Of course, not every student responded with the choice to learn. Some chose to believe that he or she was not to be subjected to the expectations explained for them. When the parents agreed with the students, advancement stagnated and the students became unhappy, disrespectful, flagrantly refusing to comply with the classroom expectations.
From the vantage point of 40 years’ of experiences, the common thread can be distilled into one idea: choice makes a world of difference in the learning process. A student who chooses to learn, will learn, and often at an accelerated pace.
Learning is a choice.
A decision or choice not to learn, or just the absence of the choice to learn, is an obstacle impervious to the skills of the teacher.
So where and when does a child make the choice – to learn or to resist?
Science and research indicates that a child will have had experiences by the age of 4 that will greatly influence – or determine – their future academic successes. Family encounters and events set the stage for learning.
Parent and grandparent choices are of paramount importance during the first years of the child’s life.
What should these important people be doing during the infancy and toddler years of their children’s lives?
- Read aloud, with the child in your lap. Read at bedtime every night. Read the same books over and over until the child can recite it from memory.
- Talk with the child in a normal voice about all of the things going on around him or her. Talk about what the child is seeing and experiencing in the stores, in the car, in the home, in church.
- Work through decisions that you are making – outloud for the child to hear.
- Answer all their questions. If you don’t know the answer, say so, and add “but I know where we can find out.” and then find out.
- Play, explore, get on the floor, in the grass. Make tents and forts. Inspire and extend their natural curiosity.
- Listen to music together.
Do these things and prepare to be amazed by what your child or grandchild is able to accomplish.
The photo of the rose at the top of this post is a great example of later-life opportunities available through our choices. This particular plant was scheduled for the dumpster of a Garden Center near our home. We happened by and my wife took pity on the sorry-looking thing. The sales person said we could have it.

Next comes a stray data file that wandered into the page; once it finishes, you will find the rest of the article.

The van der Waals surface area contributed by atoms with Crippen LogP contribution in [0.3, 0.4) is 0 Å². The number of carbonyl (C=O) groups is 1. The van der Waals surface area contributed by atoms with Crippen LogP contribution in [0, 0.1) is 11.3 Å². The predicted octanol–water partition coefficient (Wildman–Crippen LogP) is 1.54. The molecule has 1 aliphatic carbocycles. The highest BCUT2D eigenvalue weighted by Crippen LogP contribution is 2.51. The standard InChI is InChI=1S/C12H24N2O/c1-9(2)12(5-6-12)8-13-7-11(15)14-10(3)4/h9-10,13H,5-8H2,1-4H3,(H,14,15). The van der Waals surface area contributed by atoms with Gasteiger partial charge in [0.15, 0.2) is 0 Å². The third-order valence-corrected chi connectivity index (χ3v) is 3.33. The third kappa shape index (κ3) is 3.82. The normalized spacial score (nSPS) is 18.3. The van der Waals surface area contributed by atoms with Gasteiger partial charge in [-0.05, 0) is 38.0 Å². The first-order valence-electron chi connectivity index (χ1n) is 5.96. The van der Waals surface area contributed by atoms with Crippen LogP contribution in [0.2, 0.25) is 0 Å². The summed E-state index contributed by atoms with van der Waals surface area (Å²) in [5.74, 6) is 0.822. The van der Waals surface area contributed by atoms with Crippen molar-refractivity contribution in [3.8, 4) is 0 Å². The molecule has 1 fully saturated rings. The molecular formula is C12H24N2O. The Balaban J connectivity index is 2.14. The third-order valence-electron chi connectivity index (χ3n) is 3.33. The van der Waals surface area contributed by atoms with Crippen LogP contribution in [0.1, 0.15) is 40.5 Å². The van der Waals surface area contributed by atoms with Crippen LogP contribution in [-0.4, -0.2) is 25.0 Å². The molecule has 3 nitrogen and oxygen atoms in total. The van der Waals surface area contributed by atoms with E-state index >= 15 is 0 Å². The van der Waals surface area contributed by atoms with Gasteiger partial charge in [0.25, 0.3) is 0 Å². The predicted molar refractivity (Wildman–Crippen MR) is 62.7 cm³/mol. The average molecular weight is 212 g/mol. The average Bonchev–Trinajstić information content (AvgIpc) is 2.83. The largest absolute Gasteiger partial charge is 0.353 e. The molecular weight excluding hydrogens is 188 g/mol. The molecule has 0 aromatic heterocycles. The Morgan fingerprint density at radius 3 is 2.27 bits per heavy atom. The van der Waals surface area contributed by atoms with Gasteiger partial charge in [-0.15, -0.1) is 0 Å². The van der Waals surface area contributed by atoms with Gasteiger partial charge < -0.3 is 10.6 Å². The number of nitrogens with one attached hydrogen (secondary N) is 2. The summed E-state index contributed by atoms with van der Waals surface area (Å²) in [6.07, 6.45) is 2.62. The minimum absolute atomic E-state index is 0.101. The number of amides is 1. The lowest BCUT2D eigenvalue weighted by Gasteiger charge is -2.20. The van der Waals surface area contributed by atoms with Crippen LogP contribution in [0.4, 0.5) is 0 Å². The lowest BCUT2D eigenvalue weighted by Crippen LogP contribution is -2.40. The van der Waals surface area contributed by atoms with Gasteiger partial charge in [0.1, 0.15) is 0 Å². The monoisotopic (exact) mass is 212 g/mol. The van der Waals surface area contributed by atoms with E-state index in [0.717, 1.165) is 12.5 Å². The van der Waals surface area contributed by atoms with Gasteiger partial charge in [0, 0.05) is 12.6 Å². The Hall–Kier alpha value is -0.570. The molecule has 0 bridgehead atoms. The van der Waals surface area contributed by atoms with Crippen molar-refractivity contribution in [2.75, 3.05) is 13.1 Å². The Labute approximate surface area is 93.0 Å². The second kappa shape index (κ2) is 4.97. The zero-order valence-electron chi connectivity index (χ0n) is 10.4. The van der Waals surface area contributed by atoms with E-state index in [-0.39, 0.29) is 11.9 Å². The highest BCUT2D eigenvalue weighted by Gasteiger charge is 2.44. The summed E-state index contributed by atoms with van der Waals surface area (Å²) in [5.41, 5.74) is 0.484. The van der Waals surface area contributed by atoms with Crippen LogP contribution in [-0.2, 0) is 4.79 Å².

It came home with us and we planted, watered, fertilized, pruned and otherwise pampered the thing. We even talked to it, encouraging it to grow.
It grew. Flourished would not be an exaggeration. It has bloomed over and over again. Each time we marvel at the beauty and perfection of the blooms at every stage of development.
If you have an older child still living at home, and you didn’t do these things, start now. Turn off the TV and introduce your child to the characters and events found in books. Read out loud for bedtime.
Talk with your child about the power of choice. No matter what was lacking in their infant years, their choice to learn now will go a long way to create a learner.
You can model the choice for them. You choose to become a learner of new things.
My quadriplegic patient taught me nuances of choice that I might never have learned without him.
Like PBS Mysteries. I’m still hooked. My choice now.
Exercise your power of choice by choosing to learn something new to you.
How to be a blogger has become my New-to-me choice to learn. You could participate in this project by choosing to Subscribe to the weekly email delivery of my blog posts. I’ll send you a nice thank-you and a gift.
Think about choices that were made by others for you. How did they influence you?
Think about choices that you have made. What were they? How did the results measure up to your expectations?